What Is Tea Tree Oil?
Tea tree oil comes from the leaves of Melaleuca alternifolia, a small tree native to Queensland and New South Wales, Australia. Tea tree oil has been used in traditional medicine for centuries. Native Australians crush tea tree leaves to extract the oil, which is then inhaled to treat coughs and colds or applied directly to the skin for healing.
Tea tree oil contains several compounds, including terpinen-4-ol, that have been shown to kill certain bacteria, viruses and fungi. Terpinen-4-ol also appears to increase the activity of your white blood cells, which help fight germs and other foreign invaders. These germ-fighting properties make tea tree oil a valued natural remedy for treating bacterial and fungal skin conditions, preventing infection and promoting healing.
Keep reading to find out some of the amazing benefits of Tea Tree Oil.
Tea tree oil makes an ideal natural sanitizer. Studies have shown that it kills several common bacteria and viruses responsible for causing illness, including E. coli, S. pneumoniae and H. influenzae. A study testing several types of hand wash shows that adding tea tree oil to the cleansers boosted their effectiveness against E. coli.
- Insect Repellent
Tea tree oil can help keep pesky insects away. One study found that 24 hours after being treated with tea tree oil, cows had 61% fewer flies than cows not treated with tea tree oil. Furthermore, a test-tube study revealed that tea tree oil had a greater ability to repel mosquitoes than DEET, the most common active ingredient in commercial insect repellents.
- Natural Deodorant
Tea tree oil’s antibacterial effects may help control underarm odor related to perspiration. Sweat itself does not smell. However, when secretions from your sweat glands combine with bacteria on your skin, a moderate to strong odor is produced. Your underarm area contains a large concentration of these glands and is mainly responsible for what is commonly referred to as “body odor.” Tea tree oil’s bacteria-fighting properties make it an ideal natural alternative to commercial deodorants and antiperspirants.
- Treats Minor Cuts and Scrapes
Injuries that result in broken skin make it easy for germs to enter your bloodstream, which can lead to infection. Tea tree oil can be used to treat and disinfect minor cuts and abrasions by killing S. aureus and other bacteria that can cause infection in open wounds.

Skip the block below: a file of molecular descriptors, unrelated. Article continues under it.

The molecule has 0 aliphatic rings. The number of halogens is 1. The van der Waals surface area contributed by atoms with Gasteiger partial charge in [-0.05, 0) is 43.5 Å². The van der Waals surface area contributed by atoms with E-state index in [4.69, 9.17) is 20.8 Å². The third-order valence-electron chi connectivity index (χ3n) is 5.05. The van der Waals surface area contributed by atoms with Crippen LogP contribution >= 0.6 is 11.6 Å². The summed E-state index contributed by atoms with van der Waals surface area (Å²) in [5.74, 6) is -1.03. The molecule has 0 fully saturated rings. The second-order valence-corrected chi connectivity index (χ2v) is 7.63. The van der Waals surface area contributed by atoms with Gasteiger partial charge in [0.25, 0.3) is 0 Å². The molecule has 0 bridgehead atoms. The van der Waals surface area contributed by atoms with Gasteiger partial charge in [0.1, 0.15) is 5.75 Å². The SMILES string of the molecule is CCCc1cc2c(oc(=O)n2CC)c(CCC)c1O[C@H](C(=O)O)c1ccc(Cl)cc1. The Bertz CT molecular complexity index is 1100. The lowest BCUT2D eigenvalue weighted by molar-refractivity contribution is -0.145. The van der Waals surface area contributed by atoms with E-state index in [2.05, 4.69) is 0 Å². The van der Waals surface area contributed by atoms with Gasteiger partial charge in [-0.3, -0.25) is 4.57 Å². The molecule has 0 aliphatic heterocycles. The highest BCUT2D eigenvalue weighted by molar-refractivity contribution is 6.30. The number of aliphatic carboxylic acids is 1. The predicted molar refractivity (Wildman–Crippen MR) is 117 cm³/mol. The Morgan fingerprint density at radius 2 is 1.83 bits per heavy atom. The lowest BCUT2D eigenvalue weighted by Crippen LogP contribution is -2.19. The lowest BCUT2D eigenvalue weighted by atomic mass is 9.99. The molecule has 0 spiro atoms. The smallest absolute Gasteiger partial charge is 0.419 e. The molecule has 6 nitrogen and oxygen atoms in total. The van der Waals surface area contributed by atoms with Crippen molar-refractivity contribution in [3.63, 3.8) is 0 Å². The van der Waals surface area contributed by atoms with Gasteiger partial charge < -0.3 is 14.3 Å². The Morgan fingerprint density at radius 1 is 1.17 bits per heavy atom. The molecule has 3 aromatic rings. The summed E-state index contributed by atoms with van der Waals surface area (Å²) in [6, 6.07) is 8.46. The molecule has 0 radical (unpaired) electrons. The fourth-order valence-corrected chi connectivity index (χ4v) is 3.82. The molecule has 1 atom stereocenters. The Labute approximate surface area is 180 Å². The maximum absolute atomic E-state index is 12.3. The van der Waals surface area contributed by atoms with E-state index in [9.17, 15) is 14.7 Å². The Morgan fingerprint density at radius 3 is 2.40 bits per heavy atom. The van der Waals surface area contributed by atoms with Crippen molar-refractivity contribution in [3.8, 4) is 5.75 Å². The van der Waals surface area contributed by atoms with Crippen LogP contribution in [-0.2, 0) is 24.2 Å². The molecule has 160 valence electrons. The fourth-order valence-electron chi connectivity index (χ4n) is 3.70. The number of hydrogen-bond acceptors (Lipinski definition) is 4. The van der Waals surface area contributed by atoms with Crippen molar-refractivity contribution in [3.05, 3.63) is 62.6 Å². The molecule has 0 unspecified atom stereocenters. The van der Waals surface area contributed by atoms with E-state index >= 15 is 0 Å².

In addition to preventing infection in cuts and abrasions, tea tree oil may also encourage wound healing. Research has shown that tea tree oil helps reduce inflammation and triggers the activity of white blood cells that are instrumental in the healing process. In a small study of 10 people with wounds, adding tea tree oil to conventional wound treatment led to decreased healing time in all but one participant.
- Fights Acne
Tea tree oil can be a powerful weapon against acne. Several studies have shown that it helps reduce the amount and overall severity of acne. In one study, applying a 5% tea tree gel to acne lesions was shown to be more than three times as effective at reducing the number of lesions than a placebo. It was nearly six times as effective in reducing severity. In another study, tea tree oil was found to be as effective against acne as benzoyl peroxide, the most common anti-acne medication.
- Soothes Skin Inflammation
Tea tree oil can help relieve inflamed skin. A common form of skin irritation is contact dermatitis, which occurs when skin comes in contact with an allergen, such as nickel. Exposure to the allergen leads to red, itchy and sometimes painful skin. Animal and human research suggest that applying tea tree oil may help reduce the severity of these symptoms. In a study comparing the effects of different treatments for contact dermatitis, tea tree oil was found to reduce symptoms by 40%, which was significantly more than standard medications applied to the skin. In addition, tea tree oil may provide relief from bug bite reactions by reducing the itching, redness and swelling that occurs when your body releases histamine to defend against the insect’s saliva.
- Controls Dandruff
Dandruff, or white flakes of dead skin that fall from the scalp, isn’t dangerous. However, it can be annoying and embarrassing. Although there is little published research on tea tree oil’s effectiveness in treating dandruff, one controlled study suggests that it may be helpful. In this four-week study, the group who used a shampoo containing tea tree oil had a 40% improvement in dandruff. Moreover, the tea tree group reported significant improvements in dandruff severity, itchiness and greasiness.
- Relieves Psoriasis
Psoriasis is an autoimmune condition characterized by outbreaks of red, itchy, scaly skin. Although there are medications that can improve symptoms, the condition itself is chronic and there is no known cure. Tea tree oil contains anti-inflammatory compounds, which, according to emerging evidence, may be helpful for easing psoriasis symptoms.
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